Rector faces ruin in palace tax row

December 19, 2003

The rector of Istanbul University may lose his passport and faces huge fines in a row with the Turkish government over unpaid taxes relating to a former palace used for staff and alumni events.

Kemal Alemdaroglu, a distinguished surgeon, and the rest of the university board are being held liable for taxes that may run to millions of dollars.

The tax investigation is widely seen as the latest battle in a conflict between the university and the government.

Istanbul, the largest university in the country, has been in the forefront of enforcing a ban on students and staff wearing religious headscarves.

Professor Alemdaroglu has strongly opposed the Islamic-oriented government's attempts to relax the ban.

The dispute centres on a former Ottoman palace on the Bosphorus that has been used for entertaining staff and alumni. The Istanbul tax authority claims the building was used for commercial functions and is seeking several million dollars in unpaid taxes.

The authorities hold the university board and the rector personally liable for the debt.

The building has been seized by finance minister Kemal Unakitan despite a legal challenge by Professor Alemdaroglu.

Mr Unakitan said: "It makes me angry that such a beautiful building is only used by university staff and former students. It should be open to everyone."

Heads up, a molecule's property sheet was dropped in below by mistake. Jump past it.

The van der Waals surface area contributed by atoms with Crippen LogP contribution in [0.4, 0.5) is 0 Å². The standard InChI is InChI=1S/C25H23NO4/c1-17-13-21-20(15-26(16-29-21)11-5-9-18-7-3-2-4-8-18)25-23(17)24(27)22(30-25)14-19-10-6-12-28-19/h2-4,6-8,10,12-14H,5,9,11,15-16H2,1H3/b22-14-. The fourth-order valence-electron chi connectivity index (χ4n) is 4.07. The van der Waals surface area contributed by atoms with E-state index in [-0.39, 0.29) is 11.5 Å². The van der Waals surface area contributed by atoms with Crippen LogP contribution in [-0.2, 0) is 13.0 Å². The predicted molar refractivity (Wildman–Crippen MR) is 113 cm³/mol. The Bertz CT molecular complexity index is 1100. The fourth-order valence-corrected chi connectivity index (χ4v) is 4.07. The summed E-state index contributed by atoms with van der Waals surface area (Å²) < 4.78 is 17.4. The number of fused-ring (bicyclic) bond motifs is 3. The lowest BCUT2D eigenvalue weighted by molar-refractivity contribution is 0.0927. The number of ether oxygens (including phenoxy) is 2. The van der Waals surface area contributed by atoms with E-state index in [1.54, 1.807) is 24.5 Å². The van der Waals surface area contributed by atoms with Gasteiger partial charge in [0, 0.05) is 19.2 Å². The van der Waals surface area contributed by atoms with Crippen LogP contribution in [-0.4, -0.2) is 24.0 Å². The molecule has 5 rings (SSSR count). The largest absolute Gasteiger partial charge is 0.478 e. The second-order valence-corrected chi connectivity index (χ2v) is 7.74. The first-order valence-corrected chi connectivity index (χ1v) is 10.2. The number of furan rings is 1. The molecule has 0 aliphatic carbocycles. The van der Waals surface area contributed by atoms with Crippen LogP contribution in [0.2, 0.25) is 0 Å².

The building is expected to be sold as a hotel and the tax authority has opened court proceedings against Professor Alemdaroglu. It has demanded his passport along with his bankbooks and the deeds to his own villa.

Professor Alemdaroglu is a noted academic surgeon and travels frequently.

But his secretary said this week: "The rector has no plans to leave the country."

Similar sanctions are expected against other university board members.

The university board had tried to reduce its liability by attempting to use university land as payment for the tax debt, but the finance ministry blocked that move.

Last month, the Turkish Doctors' Union honour committee barred Professor Alemdaroglu from practising as a surgeon for two months after allegations of plagiarism and also called for his dismissal as a rector.

After a three-year investigation, Professor Alemdaroglu was found to have taken credit for a US-published book on surgery, New Methods in Laparoscopy . According to the union, Professor Alemdaroglu put his name, along with those of two other doctors, to a Turkish translation of the book. The name of the original author, Philippe Jean Quilici, was not published.

In 2002, Lou Bloomfield, professor of physics at the University of Virginia, complied with a request by the US copyright holders to remove both the original and the allegedly plagiarised versions of New Methods in Laparoscopy from a website devoted to publicising apparent cases of plagiarism.

The Plagiarism Resource Site is at www.plagiarism.phys.virginia.edu

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